2017       765,500       775,000       1,118,121       1,118,006       1,307,940       -0-       89,012       5,173,579  
    2016       712,333       -0-       1,331,095       932,038       1,601,638       -0-       109,752       4,686,856  
    2015       684,000       -0-       1,337,044       924,192       1,621,840       -0-       89,648       4,656,724  

Jorge L. Figueredo

Executive Vice President, Human Resources

    2017       708,167       -0-       994,166       994,002       1,203,861       -0-       83,912       3,984,108  
    2016       650,833       -0-       1,218,137       852,034       1,297,248       -0-       93,005       4,111,257  
    2015       610,000       -0-       1,111,910       768,177       1,444,320       -0-       85,172       4,019,579  
(1)

Mr. Hammergren’s base salary has remained unchanged since May 2010.

 

(2)

On March 31, 2017, Mr. Blake resigned as an executive officer. On May 15, 2017, the Compensation Committee awarded Mr. Blake a cash bonus in recognition of his leadership and the successful formation of our new joint venture, Change Healthcare, in FY 2017.

 

(3)

Amounts shown represent the aggregate grant date fair value of stock-based awards calculated in accordance with ASC Topic 718. These values do not include estimated forfeitures and may not reflect compensation actually received by our officers. The assumptions used to calculate the value of these awards can be found in Financial Note 8 of the Company’s consolidated financial statements in its Annual Report on Form 10-K for the fiscal year ended March 31, 2017, as filed with the SEC on May 22, 2017. For awards that are not subject to performance conditions, such as stock options, the maximum award levels would not result in awards greater than disclosed in the table above. For awards that are subject to performance conditions, such as TSRUs, we report the value at grant date based upon the probable outcome of such conditions consistent with our estimate of aggregate compensation cost to be recognized over the service period determined under ASC Topic 718, excluding the effect of estimated forfeitures.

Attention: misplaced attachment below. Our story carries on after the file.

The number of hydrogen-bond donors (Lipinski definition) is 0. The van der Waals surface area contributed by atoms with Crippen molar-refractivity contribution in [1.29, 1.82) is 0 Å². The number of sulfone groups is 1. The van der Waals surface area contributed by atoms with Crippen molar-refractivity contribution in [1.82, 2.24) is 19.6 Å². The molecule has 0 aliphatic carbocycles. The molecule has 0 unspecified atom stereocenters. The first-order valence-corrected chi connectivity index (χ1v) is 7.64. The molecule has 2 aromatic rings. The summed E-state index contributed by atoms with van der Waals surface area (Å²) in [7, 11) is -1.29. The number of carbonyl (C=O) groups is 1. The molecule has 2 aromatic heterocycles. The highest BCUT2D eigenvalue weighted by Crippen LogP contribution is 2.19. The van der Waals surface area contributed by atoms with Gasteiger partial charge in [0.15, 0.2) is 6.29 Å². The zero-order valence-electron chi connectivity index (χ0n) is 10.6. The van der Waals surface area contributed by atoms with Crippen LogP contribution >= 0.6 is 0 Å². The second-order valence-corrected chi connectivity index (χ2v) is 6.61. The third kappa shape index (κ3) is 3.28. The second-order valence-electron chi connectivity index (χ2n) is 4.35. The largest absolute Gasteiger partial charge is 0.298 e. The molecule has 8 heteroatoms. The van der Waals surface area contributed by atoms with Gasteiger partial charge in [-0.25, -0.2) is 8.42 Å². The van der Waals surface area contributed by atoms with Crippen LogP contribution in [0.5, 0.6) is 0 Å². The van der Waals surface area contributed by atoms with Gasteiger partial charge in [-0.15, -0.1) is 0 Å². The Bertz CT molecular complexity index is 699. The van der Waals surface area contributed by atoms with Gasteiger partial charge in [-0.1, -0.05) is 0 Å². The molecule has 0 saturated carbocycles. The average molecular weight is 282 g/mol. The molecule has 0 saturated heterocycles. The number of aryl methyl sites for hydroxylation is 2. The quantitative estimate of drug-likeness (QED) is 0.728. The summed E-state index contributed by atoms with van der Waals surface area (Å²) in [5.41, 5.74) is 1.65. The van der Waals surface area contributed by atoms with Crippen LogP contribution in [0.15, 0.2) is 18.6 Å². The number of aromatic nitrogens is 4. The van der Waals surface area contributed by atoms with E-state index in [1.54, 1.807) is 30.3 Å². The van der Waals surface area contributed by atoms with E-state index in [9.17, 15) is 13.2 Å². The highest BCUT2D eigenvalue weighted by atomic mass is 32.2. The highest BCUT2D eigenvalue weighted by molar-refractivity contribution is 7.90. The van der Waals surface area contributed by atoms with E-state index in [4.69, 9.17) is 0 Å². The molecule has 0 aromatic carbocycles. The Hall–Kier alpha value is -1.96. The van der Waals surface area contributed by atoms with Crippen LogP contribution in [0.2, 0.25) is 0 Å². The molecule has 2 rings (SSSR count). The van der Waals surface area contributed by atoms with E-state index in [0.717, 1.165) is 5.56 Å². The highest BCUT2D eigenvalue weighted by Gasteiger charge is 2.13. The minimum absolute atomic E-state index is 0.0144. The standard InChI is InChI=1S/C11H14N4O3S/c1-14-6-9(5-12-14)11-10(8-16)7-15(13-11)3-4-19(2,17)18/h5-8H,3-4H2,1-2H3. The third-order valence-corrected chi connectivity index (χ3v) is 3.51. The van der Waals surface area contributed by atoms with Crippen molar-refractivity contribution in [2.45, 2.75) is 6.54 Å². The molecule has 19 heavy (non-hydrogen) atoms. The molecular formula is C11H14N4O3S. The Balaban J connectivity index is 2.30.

The following represents the aggregate value based on the maximum number of shares that may be earned for TSRU awards computed in accordance with ASC Topic 718 for each of the fiscal years presented above: Mr. Hammergren, $11,792,355, $14,634,098 and $14,633,902; Mr. Beer, $2,656,300, $3,318,006 and $3,175,804; Mr. Julian, $6,742,397, $8,428,534 and $7,985,972; Mr. Blake, $2,236,242, $2,662,190 and $2,674,088; and Mr. Figueredo, $1,988,332, $2,436,274 and $2,223,820.

 

(4)

Amounts shown represent the payouts under the MIP and the LTIP:

 

   

MIP for FY 2017: Mr. Hammergren, $3,402,000; Mr. Beer, $982,995; Mr. Julian, $1,937,813; Mr. Blake, $826,740; and Mr. Figueredo, $803,061.

 

   

LTIP for FY 2015 — FY 2017: Mr. Hammergren, $2,634,000; Mr. Beer, $571,200; Mr. Julian, $1,437,600; Mr. Blake, $481,200; and Mr. Figueredo, $400,800.

 

(5)

Amounts shown represent the year-over-year change in actuarial present value of pension benefits: Mr. Hammergren, $0; and Mr. Julian, $1,700,401. Mr. Beer, Mr. Blake and Mr. Figueredo are not eligible to participate in the pension plan, since they were not executive officers in 2007 when participation in the plan was frozen.

 

    

The amount shown for Mr. Julian’s change in pension value does not represent actual compensation received during the current fiscal year. Rather, this amount reflects an actuarial amount calculated under SEC requirements. Pension values are calculated using assumptions used to prepare the Company’s audited financial statements for the applicable fiscal year. The assumptions used to calculate the change in pension value are described in the 2017 Pension Benefits Table below, in the subsection titled “Actuarial Assumptions.”

 

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(6)

Amounts shown represent the following with respect to FY 2017: